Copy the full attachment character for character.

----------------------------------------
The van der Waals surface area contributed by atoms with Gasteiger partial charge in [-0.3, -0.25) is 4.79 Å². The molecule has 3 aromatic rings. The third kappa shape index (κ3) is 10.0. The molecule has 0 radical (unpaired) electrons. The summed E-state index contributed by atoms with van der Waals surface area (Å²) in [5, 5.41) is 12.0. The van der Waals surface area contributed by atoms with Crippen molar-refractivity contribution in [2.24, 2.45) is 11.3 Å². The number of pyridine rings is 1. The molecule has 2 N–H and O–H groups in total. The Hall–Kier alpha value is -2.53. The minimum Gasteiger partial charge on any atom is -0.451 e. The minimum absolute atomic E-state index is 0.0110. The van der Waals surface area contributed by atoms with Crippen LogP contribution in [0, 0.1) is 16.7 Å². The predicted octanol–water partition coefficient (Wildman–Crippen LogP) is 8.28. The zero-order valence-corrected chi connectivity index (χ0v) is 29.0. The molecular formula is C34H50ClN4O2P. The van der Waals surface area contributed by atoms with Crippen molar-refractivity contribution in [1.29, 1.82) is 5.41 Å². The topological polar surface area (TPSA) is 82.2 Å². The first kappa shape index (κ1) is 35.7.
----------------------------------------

The van der Waals surface area contributed by atoms with Gasteiger partial charge in [-0.3, -0.25) is 4.79 Å². The molecule has 3 aromatic rings. The third kappa shape index (κ3) is 10.0. The molecule has 0 radical (unpaired) electrons. The summed E-state index contributed by atoms with van der Waals surface area (Å²) in [5, 5.41) is 12.0. The van der Waals surface area contributed by atoms with Crippen molar-refractivity contribution in [2.24, 2.45) is 11.3 Å². The number of pyridine rings is 1. The molecule has 2 N–H and O–H groups in total. The Hall–Kier alpha value is -2.53. The minimum Gasteiger partial charge on any atom is -0.451 e. The minimum absolute atomic E-state index is 0.0110. The van der Waals surface area contributed by atoms with Crippen LogP contribution in [0, 0.1) is 16.7 Å². The predicted octanol–water partition coefficient (Wildman–Crippen LogP) is 8.28. The zero-order valence-corrected chi connectivity index (χ0v) is 29.0. The molecular formula is C34H50ClN4O2P. The van der Waals surface area contributed by atoms with Crippen molar-refractivity contribution in [1.29, 1.82) is 5.41 Å². The topological polar surface area (TPSA) is 82.2 Å². The first kappa shape index (κ1) is 35.7.